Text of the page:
• For such is the nature of men that how so ever they may acknowledge many others to be more witty, or more eloquent or more learned, yet they will hardly believe there be many so wise as themselves; for they see their own wit at hand, and other men's at a distance. But this proveth rather that men are in that point equal, than unequal. For there is not ordinarily a greater sign of the equal distribution of any thing than that every man is contented with his share.

in the nature of man, we find three principal causes of quarrel.

  • First, competition;
  • secondly, diffidence (security against perceived threats)
  • thirdly, glory.

. In such condition there is no place for industry, because the fruit thereof is uncertain: and consequently no culture of the earth; no navigation, nor use of the commodities that may be imported by sea; no commodious building; no instruments of moving and removing such things as require much force; no knowledge of the face of the earth; no account of time; no arts; no letters; no society; and which is worst of all, continual fear, and danger of violent death; and the life of man, solitary, poor, nasty, brutish, and short.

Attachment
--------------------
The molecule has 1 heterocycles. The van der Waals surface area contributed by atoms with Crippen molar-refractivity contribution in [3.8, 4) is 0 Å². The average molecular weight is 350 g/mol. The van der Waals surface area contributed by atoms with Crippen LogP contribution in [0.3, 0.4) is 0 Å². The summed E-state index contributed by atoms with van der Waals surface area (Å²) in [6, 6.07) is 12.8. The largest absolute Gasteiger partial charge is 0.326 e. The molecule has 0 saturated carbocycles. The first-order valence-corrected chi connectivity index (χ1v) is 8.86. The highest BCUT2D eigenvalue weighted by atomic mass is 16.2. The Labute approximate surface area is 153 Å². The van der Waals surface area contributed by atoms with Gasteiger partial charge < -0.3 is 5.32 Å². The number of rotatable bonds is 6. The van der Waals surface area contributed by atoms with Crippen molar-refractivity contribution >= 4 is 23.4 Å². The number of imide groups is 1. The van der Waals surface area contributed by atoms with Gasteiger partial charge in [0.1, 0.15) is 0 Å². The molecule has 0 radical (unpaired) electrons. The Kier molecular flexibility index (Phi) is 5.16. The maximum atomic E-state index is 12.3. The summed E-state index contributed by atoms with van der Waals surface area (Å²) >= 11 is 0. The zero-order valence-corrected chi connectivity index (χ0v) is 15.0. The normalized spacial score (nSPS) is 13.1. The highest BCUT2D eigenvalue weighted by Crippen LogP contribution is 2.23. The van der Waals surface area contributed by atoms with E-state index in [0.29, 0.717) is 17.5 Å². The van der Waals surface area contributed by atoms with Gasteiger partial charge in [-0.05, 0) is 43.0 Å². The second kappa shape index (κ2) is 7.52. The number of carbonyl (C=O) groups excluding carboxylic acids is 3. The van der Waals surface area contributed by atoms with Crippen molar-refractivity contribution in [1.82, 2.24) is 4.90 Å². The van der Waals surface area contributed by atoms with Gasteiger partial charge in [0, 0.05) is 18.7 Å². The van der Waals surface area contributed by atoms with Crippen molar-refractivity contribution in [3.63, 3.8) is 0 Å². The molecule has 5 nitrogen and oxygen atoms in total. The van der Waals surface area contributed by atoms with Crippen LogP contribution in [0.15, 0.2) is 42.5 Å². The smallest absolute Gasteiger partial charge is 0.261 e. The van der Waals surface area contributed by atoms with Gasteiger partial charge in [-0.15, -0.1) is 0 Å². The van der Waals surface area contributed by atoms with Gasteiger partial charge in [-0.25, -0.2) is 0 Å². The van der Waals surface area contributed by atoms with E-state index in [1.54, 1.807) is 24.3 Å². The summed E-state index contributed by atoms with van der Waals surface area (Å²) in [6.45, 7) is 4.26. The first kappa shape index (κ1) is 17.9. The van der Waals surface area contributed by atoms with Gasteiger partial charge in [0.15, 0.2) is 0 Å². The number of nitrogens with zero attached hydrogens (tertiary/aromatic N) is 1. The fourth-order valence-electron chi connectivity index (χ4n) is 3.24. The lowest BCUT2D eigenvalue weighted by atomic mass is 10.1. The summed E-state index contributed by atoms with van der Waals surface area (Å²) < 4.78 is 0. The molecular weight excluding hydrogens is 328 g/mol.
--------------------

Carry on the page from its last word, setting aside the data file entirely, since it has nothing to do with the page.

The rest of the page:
Where there is no common power, there is no law; where no law, no injustice.

  • A general rule of reason:
    • seek peace,
    • when peace is not possible, then use all helps and advantages of war.

Men can renounce, or transfer their right

  • The mutual transferring of right is that which men call contract.
  • Government is formed when all men transfer their natural right to all to one person: the monarch.


    • All men are created equal
    • Private property is conventional
    • Justice is conventional: No injustice apart from human laws
      • (“Injustice against men presupposeth Humane Lawes” )
    • Mankind has natural right (to self-preservation)
    • To protect that right, a government with absolute power must be established
    • No right of rebellion


  • Equality, rights, social contract---lead to unlimited, undemocratic, absolute government.